For Ms. Marvel's Head Writer, The Show Is Intensely Personal

A lot like the bubbly teenager currently taking the Marvel Cinematic Universe by storm, "Ms. Marvel" head writer Bisha K. Ali wastes no time when it comes to shooting her shot. For Kamala Khan (Imani Vellani), this determination has mixed results at best — on one hand, she ends up getting some sweet superpowers out of the deal, but so far, it's at the expense of upsetting her parents. Not to mention all the other dangers that await young Marvel heroes. Thankfully, Ali isn't a teenage girl on the verge of becoming a superhero — she's the writer bringing that story to the screen.

Ali was in the writer's room for "Loki" when the possibility of adapting "Ms. Marvel" first arose. Knowing that Kamala would mark the MCU's first Muslim superhero and having such a love for the character herself, Ali was quick to get herself in the running. Speaking with The Hollywood Reporter, Ali explained:

"I said to my [Loki] exec Kevin Wright, "If you guys are doing an adaptation of Ms. Marvel and you don't put my hat in the ring, none of us are leaving with hats or heads.' So he went away and came back with my first meeting on it, when it was still percolating amongst the brains of the Marvel overlords and timekeepers."

This is when the British-Pakistani writer began developing her pitch for a show that she hoped would make Pakistani-American teenage hero Kamala Khan a household name. It wasn't too long ago that characters like Iron Man and Thanos were known to Marvel comic devotees alone, but now you can't take two steps without stumbling on fan art and action figures. As Kamala, herself says in the first episode, "it's not really the Brown girls from Jersey City who save the world." But "Ms. Marvel" helps to change that.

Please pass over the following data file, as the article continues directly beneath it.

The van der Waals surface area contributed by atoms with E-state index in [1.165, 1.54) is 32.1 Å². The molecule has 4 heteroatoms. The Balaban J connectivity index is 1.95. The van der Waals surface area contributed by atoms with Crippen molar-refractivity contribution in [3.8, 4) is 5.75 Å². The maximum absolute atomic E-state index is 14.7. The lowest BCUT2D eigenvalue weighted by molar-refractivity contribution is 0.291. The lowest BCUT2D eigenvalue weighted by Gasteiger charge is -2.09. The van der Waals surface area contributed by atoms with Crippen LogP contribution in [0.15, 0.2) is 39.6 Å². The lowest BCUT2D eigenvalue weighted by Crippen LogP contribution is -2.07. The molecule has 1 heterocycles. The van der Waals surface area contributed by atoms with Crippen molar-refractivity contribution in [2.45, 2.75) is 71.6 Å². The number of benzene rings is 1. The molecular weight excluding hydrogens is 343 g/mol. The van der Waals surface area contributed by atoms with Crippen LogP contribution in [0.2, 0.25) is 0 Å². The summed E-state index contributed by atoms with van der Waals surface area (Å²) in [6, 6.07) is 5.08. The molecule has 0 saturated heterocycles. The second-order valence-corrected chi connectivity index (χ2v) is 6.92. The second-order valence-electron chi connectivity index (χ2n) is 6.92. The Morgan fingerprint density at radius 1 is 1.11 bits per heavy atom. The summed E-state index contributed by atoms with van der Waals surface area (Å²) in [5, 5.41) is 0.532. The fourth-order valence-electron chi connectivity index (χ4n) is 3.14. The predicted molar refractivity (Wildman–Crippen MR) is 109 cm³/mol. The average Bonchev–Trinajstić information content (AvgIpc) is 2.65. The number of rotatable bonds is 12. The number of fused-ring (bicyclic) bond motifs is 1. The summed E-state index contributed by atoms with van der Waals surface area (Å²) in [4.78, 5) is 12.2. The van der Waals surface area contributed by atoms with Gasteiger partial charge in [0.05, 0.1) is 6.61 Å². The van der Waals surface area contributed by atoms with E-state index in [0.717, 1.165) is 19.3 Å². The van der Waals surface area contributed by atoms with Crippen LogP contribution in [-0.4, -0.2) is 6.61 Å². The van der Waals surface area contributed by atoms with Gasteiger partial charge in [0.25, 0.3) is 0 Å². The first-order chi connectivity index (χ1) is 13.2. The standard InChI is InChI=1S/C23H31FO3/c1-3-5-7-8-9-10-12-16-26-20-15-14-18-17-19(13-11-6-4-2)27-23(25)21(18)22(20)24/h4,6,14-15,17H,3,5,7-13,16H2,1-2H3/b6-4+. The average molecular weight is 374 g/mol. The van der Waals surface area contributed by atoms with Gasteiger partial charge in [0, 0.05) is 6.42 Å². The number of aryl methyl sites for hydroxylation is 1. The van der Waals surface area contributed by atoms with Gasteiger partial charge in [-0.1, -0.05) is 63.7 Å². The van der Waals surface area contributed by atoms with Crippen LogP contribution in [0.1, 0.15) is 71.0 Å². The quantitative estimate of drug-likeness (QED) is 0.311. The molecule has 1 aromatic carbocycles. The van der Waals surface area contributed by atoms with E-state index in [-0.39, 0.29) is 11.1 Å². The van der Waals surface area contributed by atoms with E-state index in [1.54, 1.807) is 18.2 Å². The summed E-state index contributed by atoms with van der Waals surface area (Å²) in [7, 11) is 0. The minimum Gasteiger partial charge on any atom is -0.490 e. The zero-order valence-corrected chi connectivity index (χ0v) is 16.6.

How Bisha K. Ali got the job

Determined to get Kamala onscreen, Ali worked on the two shows at the same time. She told THR that while continuing to work in the "Loki" writer's room, "I would actually take lunch away from everybody else so I could work on my approach for Ms. Marvel." When her part on "Loki" wrapped, Ali decided not to extend her tenure on the show so she'd have more time to solidify her pitch:

"The actual pitch was so bonkers and bananas, and they were like, "Yes, you, but maybe not the thing." (Laughs.) But I think they really responded to the fact that this story was intensely personal. I had a real sense of who this character was as a fan because that's who she's representing. She represents Marvel fans in the real world, and she's an Avengers fan within the MCU."

That personal aspect is one of the most noticeable and refreshing aspects of the show; Kamala's culture and complicated relationship with her family, traditions, and newfound superhero identity are all woven into her coming-of-age tale. As Ali says:

"I was able to share with them why I thought this show was important for me personally, as a fan, as a South Asian person, as a Pakistani woman, as a woman from a Muslim background. I explained why those things were important, but also how we could marry them in a way that's specific and universal. So I laid it out for them and what my way into it would be."

Ali gets bonus points for experience

Now that we can finally watch the fruits of Ali's labors, it's not hard to see why she was the perfect person for the job. It also helps that she was no stranger to the Marvel process, and already had a solid idea of how to weave in the bigger MCU world-building with the smaller-scale story of the teenage hero. Plus, Ali had the support of other writers from the first wave of Disney+ series:

"I also had bonus points in that I'd worked on Loki. I'd worked on that first round of shows, and I knew how they operated and how they were making television. So being on the ground during that first wave was incredibly helpful to me in terms of how to navigate it. I also received advice from [head writer] Malcolm Spellman on The Falcon and the Winter Soldier and [head writer] Jac Schaeffer on WandaVision, so all of that really helped me. We kind of knew each other creatively, and they understood who I was and vice versa. So all of those elements combined to make perfect sense."

The first two episodes of "Ms. Marvel" are currently streaming on Disney+.